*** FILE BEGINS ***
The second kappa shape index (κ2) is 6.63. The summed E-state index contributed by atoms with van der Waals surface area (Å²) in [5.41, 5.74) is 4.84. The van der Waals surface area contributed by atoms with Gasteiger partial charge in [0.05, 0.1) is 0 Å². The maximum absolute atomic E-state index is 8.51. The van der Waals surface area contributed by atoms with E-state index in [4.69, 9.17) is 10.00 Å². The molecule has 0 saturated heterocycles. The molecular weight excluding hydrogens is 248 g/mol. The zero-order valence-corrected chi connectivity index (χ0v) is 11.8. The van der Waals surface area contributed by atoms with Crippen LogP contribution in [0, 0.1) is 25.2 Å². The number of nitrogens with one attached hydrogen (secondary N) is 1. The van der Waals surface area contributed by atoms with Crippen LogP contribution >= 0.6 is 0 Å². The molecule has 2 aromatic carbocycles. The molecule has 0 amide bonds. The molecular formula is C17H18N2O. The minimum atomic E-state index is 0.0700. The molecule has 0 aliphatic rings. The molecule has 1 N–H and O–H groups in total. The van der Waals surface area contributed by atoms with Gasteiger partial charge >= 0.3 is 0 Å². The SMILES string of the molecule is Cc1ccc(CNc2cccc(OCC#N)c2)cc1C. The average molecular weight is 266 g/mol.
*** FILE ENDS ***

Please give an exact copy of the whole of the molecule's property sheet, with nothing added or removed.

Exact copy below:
The second kappa shape index (κ2) is 6.63. The summed E-state index contributed by atoms with van der Waals surface area (Å²) in [5.41, 5.74) is 4.84. The van der Waals surface area contributed by atoms with Gasteiger partial charge in [0.05, 0.1) is 0 Å². The maximum absolute atomic E-state index is 8.51. The van der Waals surface area contributed by atoms with E-state index in [4.69, 9.17) is 10.00 Å². The molecule has 0 saturated heterocycles. The molecular weight excluding hydrogens is 248 g/mol. The zero-order valence-corrected chi connectivity index (χ0v) is 11.8. The van der Waals surface area contributed by atoms with Crippen LogP contribution in [0, 0.1) is 25.2 Å². The number of nitrogens with one attached hydrogen (secondary N) is 1. The van der Waals surface area contributed by atoms with Crippen LogP contribution >= 0.6 is 0 Å². The molecule has 2 aromatic carbocycles. The molecule has 0 amide bonds. The molecular formula is C17H18N2O. The minimum atomic E-state index is 0.0700. The molecule has 0 aliphatic rings. The molecule has 1 N–H and O–H groups in total. The van der Waals surface area contributed by atoms with Gasteiger partial charge >= 0.3 is 0 Å². The SMILES string of the molecule is Cc1ccc(CNc2cccc(OCC#N)c2)cc1C. The average molecular weight is 266 g/mol.